Sexual Expression and Intimacy between Nursing Home Residents with Dementia: Balancing the Current Interests and Prior Values of Heterosexual and LGBT Residents
Evelyn M. Tenenbaum
Albany Law School
September 20, 2012
21 Temple Political and Civil Rights Law Review, 459, 2012
Albany Law School Research Paper No. 13 for 2012-2013
Nursing homes have difficulty dealing with intimacy and sex because they are central to life satisfaction and psychological well-being, but are also constricted by moral values and cultural expectations. This article focuses on the dilemma nursing homes face when the current wishes of the demented patient for an intimate relationship, expressed in words or behavior, conflict with the patient's prior values, such as fidelity to a nonresident spouse. In order to make the decision that is good for this person in the fullest sense, the nursing home must determine whether to follow the precedent values and advance directives of the patient or give priority to the current well-being and satisfaction the patient derives from the relationship.
This article briefly reviews the philosophical and legal arguments supporting the use of substituted judgment, best interests, and functional competence approaches to decision-making for incompetents and then explains why a balancing test is the best approach when dealing with intimate relationships among demented residents. The article also addresses the advantages and disadvantages of using advance directives to control future sexual relationships in nursing homes and discusses the challenges facing nursing homes in ensuring that gay and lesbian elders are provided the same opportunities for sexual expression and intimacy as other residents in the home.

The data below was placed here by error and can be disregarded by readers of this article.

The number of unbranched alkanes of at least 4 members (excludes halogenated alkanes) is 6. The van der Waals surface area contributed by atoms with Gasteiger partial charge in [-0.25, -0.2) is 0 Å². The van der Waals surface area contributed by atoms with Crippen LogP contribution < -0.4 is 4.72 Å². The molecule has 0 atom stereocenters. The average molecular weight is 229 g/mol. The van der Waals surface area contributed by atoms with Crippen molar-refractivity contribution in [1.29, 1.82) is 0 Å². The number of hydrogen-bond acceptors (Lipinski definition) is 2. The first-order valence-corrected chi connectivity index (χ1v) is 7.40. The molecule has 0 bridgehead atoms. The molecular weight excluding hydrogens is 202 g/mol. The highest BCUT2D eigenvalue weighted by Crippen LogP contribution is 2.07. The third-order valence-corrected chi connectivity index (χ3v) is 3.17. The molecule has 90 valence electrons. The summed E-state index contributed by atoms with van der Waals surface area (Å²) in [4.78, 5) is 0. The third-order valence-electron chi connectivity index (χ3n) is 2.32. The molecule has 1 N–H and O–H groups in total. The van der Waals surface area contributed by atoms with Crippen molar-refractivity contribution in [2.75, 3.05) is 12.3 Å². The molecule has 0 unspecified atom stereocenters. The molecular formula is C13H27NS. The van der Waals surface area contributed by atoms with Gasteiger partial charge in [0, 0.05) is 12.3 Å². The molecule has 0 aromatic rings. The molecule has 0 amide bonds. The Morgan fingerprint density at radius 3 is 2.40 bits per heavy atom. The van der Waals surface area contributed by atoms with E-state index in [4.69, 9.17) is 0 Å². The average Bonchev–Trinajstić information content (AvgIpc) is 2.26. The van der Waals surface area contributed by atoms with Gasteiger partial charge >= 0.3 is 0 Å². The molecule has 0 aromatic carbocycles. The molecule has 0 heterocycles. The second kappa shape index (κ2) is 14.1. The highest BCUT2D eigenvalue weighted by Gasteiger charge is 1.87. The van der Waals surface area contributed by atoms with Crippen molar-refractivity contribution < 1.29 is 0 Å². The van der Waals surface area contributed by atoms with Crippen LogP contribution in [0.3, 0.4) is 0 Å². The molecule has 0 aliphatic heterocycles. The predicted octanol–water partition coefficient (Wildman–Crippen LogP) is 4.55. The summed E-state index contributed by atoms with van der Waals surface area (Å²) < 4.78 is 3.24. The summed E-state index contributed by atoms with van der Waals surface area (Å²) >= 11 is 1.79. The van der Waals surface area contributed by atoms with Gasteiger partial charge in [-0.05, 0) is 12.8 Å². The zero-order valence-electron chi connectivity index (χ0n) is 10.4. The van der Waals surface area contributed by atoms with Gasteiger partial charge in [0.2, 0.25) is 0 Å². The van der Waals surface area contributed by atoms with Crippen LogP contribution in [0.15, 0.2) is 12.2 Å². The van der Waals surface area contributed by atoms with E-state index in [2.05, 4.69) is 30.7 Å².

Number of Pages in PDF File: 26
Keywords: advance directives, nursing home, sex, intimacy, elderly, demented, dementia, Alzheimer's, elder law, LGBT, gay, lesbian, substituted judgment, best interests, functional competence, end of life, same sex, Nursing Home Reform Act, NHRA
JEL Classification: K32
Date posted: September 20, 2012 ; Last revised: November 20, 2012